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Rebuild an Exchange 2007 server after a crash

This tip will help you prepare for an Exchange 2007 server crash. Learn why you need to bring Windows back up first and what not to do when rebuilding an Exchange 2007 server.

If you're rebuilding a damaged Exchange 2007 server, the first thing you need to do is return Windows to a functional state. After reinstalling Windows you must make sure that your server's disk is configured identically to how it was on the failed server.

You also need to install all of Exchange Server's required components, just as you did when you initially installed Exchange 2007. I also recommend that you apply the same set of patches to the OS that were in place before the crash.

After you've installed and configured Windows, you need to attach it to the domain. And it's critical that you do this correctly. Your Exchange Server configuration is tied to the computer account, which is connected to your old server. Before connecting your server to Active Directory, you must reset the computer account.

To reset the computer account, open Active Directory Users and Computers and select the Computers container. Next, right-click on the name of the failed server and select the Reset Account command. Finally, assign your Exchange Server the same name as the failed server and then join the domain as you normally would. Do not delete the old server's computer account. If you do, it will be impossible to rebuild Exchange Server.

After you've properly configured Windows, it's time to rebuild Exchange Server 2007. To begin, insert your Exchange installation media and run the following command:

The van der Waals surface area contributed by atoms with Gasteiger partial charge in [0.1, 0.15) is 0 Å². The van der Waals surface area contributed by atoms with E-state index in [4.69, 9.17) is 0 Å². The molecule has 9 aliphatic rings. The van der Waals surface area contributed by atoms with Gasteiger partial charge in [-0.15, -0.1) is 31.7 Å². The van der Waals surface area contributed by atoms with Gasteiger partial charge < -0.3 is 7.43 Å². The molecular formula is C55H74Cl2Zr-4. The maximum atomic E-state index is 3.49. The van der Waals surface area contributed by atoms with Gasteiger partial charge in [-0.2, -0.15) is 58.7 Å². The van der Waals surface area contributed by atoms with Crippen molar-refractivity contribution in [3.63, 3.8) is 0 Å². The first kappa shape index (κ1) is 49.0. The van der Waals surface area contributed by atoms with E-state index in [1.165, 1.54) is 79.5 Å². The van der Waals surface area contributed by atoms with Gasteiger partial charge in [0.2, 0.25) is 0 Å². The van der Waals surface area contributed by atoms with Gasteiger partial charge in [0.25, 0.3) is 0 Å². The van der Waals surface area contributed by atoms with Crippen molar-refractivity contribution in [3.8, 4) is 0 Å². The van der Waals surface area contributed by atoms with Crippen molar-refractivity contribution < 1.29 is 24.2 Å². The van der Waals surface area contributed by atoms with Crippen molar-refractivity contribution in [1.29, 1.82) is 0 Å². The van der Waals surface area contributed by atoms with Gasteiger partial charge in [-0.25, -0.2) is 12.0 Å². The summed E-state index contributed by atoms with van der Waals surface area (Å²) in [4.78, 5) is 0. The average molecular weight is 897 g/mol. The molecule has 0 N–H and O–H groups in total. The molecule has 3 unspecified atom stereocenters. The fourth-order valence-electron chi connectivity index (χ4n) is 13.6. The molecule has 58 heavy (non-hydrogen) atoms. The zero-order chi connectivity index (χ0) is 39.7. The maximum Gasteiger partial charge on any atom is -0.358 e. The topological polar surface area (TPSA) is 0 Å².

Setup.exe /M:RecoverServer

Be sure that your installation media includes the same service pack that was previously installed.

When you execute this command, Setup will:

  1. Check the prerequisite to ensure that all necessary components are installed
  2. Copy Exchange binaries to the server
  3. Use Active Directory to configure the server.

When I first attempted the recovery process, it would not complete because my edge synchronization had broken. A TechNet article advised me to use the Exchange Management Shell (EMS) to remove the edge subscription, then to manually reestablish it once the server was functioning.

At first I was discouraged because the crash had destroyed the Exchange Management Console and Exchange Management Shell. However, I was pleasantly surprised to find that the management tools had been reinstalled and returned to a functional state when I copied the Exchange binaries. This made it easy to use the Remove-EdgeSubscription command to remove my edge subscription. After that, I was able to rerun Setup and rebuild my server.

About the author: Brien M. Posey, MCSE, is a six-time recipient of Microsoft's Most Valuable Professional (MVP) award for his work with Exchange Server, Windows Server, Internet Information Services (IIS), and File Systems and Storage. Brien has served as CIO for a nationwide chain of hospitals and was once responsible for the Department of Information Management at Fort Knox. As a freelance technical writer, Brien has written for Microsoft, TechTarget, CNET, ZDNet, MSD2D, Relevant Technologies and other technology companies. You can visit Brien's personal website at www.brienposey.com.

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This was last published in June 2010

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